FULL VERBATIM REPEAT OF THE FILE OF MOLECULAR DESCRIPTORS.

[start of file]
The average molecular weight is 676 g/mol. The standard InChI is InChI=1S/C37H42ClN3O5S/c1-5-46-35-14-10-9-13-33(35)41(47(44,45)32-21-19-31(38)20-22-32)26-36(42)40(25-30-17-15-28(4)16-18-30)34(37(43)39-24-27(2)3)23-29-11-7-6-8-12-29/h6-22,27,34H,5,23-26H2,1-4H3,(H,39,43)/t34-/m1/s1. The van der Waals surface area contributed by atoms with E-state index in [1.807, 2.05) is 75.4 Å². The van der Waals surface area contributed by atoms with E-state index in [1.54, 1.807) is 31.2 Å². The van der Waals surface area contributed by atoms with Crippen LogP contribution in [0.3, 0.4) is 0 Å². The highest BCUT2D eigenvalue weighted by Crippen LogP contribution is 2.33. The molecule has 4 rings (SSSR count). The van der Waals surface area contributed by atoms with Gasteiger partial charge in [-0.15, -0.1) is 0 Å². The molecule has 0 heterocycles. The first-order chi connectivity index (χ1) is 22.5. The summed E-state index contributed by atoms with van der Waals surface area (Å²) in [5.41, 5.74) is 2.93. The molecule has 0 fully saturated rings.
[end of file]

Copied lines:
The average molecular weight is 676 g/mol. The standard InChI is InChI=1S/C37H42ClN3O5S/c1-5-46-35-14-10-9-13-33(35)41(47(44,45)32-21-19-31(38)20-22-32)26-36(42)40(25-30-17-15-28(4)16-18-30)34(37(43)39-24-27(2)3)23-29-11-7-6-8-12-29/h6-22,27,34H,5,23-26H2,1-4H3,(H,39,43)/t34-/m1/s1. The van der Waals surface area contributed by atoms with E-state index in [1.807, 2.05) is 75.4 Å². The van der Waals surface area contributed by atoms with E-state index in [1.54, 1.807) is 31.2 Å². The van der Waals surface area contributed by atoms with Crippen LogP contribution in [0.3, 0.4) is 0 Å². The highest BCUT2D eigenvalue weighted by Crippen LogP contribution is 2.33. The molecule has 4 rings (SSSR count). The van der Waals surface area contributed by atoms with Gasteiger partial charge in [-0.15, -0.1) is 0 Å². The molecule has 0 heterocycles. The first-order chi connectivity index (χ1) is 22.5. The summed E-state index contributed by atoms with van der Waals surface area (Å²) in [5.41, 5.74) is 2.93. The molecule has 0 fully saturated rings.